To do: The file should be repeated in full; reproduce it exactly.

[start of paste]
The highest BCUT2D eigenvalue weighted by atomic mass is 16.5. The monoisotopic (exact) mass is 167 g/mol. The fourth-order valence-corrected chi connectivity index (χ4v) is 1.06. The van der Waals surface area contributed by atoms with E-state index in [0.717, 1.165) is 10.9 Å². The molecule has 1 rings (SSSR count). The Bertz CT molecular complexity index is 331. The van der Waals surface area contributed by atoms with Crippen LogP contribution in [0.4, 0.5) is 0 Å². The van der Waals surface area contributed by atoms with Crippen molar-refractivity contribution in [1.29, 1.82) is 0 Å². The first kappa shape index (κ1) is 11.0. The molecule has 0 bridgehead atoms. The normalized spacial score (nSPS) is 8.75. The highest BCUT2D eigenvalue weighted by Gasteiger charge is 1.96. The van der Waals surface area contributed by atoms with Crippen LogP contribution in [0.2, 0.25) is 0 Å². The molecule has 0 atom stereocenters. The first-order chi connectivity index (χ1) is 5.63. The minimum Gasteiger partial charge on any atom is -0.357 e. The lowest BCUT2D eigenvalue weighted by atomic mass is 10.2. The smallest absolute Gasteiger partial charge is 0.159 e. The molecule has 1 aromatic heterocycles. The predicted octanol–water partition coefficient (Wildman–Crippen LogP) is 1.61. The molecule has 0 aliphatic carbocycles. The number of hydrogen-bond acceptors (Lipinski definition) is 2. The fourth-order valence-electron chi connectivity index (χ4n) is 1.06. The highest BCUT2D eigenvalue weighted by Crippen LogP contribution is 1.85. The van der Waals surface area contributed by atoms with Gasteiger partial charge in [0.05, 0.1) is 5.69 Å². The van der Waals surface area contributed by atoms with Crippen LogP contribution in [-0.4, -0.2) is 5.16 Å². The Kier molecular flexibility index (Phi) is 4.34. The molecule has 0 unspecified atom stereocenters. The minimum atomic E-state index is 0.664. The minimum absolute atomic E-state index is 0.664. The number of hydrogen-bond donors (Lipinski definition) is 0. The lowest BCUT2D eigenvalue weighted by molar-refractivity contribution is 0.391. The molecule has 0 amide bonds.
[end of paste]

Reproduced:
The highest BCUT2D eigenvalue weighted by atomic mass is 16.5. The monoisotopic (exact) mass is 167 g/mol. The fourth-order valence-corrected chi connectivity index (χ4v) is 1.06. The van der Waals surface area contributed by atoms with E-state index in [0.717, 1.165) is 10.9 Å². The molecule has 1 rings (SSSR count). The Bertz CT molecular complexity index is 331. The van der Waals surface area contributed by atoms with Crippen LogP contribution in [0.4, 0.5) is 0 Å². The van der Waals surface area contributed by atoms with Crippen molar-refractivity contribution in [1.29, 1.82) is 0 Å². The first kappa shape index (κ1) is 11.0. The molecule has 0 bridgehead atoms. The normalized spacial score (nSPS) is 8.75. The highest BCUT2D eigenvalue weighted by Gasteiger charge is 1.96. The van der Waals surface area contributed by atoms with Crippen LogP contribution in [0.2, 0.25) is 0 Å². The molecule has 0 atom stereocenters. The first-order chi connectivity index (χ1) is 5.63. The minimum Gasteiger partial charge on any atom is -0.357 e. The lowest BCUT2D eigenvalue weighted by atomic mass is 10.2. The smallest absolute Gasteiger partial charge is 0.159 e. The molecule has 1 aromatic heterocycles. The predicted octanol–water partition coefficient (Wildman–Crippen LogP) is 1.61. The molecule has 0 aliphatic carbocycles. The number of hydrogen-bond acceptors (Lipinski definition) is 2. The fourth-order valence-electron chi connectivity index (χ4n) is 1.06. The highest BCUT2D eigenvalue weighted by Crippen LogP contribution is 1.85. The van der Waals surface area contributed by atoms with Gasteiger partial charge in [0.05, 0.1) is 5.69 Å². The van der Waals surface area contributed by atoms with Crippen LogP contribution in [-0.4, -0.2) is 5.16 Å². The Kier molecular flexibility index (Phi) is 4.34. The molecule has 0 unspecified atom stereocenters. The minimum atomic E-state index is 0.664. The minimum absolute atomic E-state index is 0.664. The number of hydrogen-bond donors (Lipinski definition) is 0. The lowest BCUT2D eigenvalue weighted by molar-refractivity contribution is 0.391. The molecule has 0 amide bonds.